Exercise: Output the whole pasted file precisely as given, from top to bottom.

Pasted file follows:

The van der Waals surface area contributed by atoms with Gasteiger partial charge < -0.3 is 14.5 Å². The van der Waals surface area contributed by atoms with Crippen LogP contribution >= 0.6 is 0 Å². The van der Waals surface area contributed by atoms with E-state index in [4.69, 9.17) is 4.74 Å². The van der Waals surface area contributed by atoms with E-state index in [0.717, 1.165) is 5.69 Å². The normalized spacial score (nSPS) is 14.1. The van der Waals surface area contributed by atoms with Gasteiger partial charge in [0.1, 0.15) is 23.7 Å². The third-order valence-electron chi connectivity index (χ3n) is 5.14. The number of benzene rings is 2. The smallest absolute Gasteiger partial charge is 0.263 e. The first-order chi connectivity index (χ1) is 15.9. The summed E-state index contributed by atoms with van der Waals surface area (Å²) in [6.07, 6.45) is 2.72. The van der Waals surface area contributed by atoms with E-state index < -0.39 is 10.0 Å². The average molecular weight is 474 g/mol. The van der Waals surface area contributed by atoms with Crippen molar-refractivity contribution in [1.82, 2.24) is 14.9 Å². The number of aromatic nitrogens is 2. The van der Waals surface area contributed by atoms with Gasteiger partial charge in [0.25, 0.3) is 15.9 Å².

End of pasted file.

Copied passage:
The van der Waals surface area contributed by atoms with Gasteiger partial charge < -0.3 is 14.5 Å². The van der Waals surface area contributed by atoms with Crippen LogP contribution >= 0.6 is 0 Å². The van der Waals surface area contributed by atoms with E-state index in [4.69, 9.17) is 4.74 Å². The van der Waals surface area contributed by atoms with E-state index in [0.717, 1.165) is 5.69 Å². The normalized spacial score (nSPS) is 14.1. The van der Waals surface area contributed by atoms with Gasteiger partial charge in [0.1, 0.15) is 23.7 Å². The third-order valence-electron chi connectivity index (χ3n) is 5.14. The number of benzene rings is 2. The smallest absolute Gasteiger partial charge is 0.263 e. The first-order chi connectivity index (χ1) is 15.9. The summed E-state index contributed by atoms with van der Waals surface area (Å²) in [6.07, 6.45) is 2.72. The van der Waals surface area contributed by atoms with E-state index < -0.39 is 10.0 Å². The average molecular weight is 474 g/mol. The van der Waals surface area contributed by atoms with Crippen molar-refractivity contribution in [1.82, 2.24) is 14.9 Å². The number of aromatic nitrogens is 2. The van der Waals surface area contributed by atoms with Gasteiger partial charge in [0.25, 0.3) is 15.9 Å².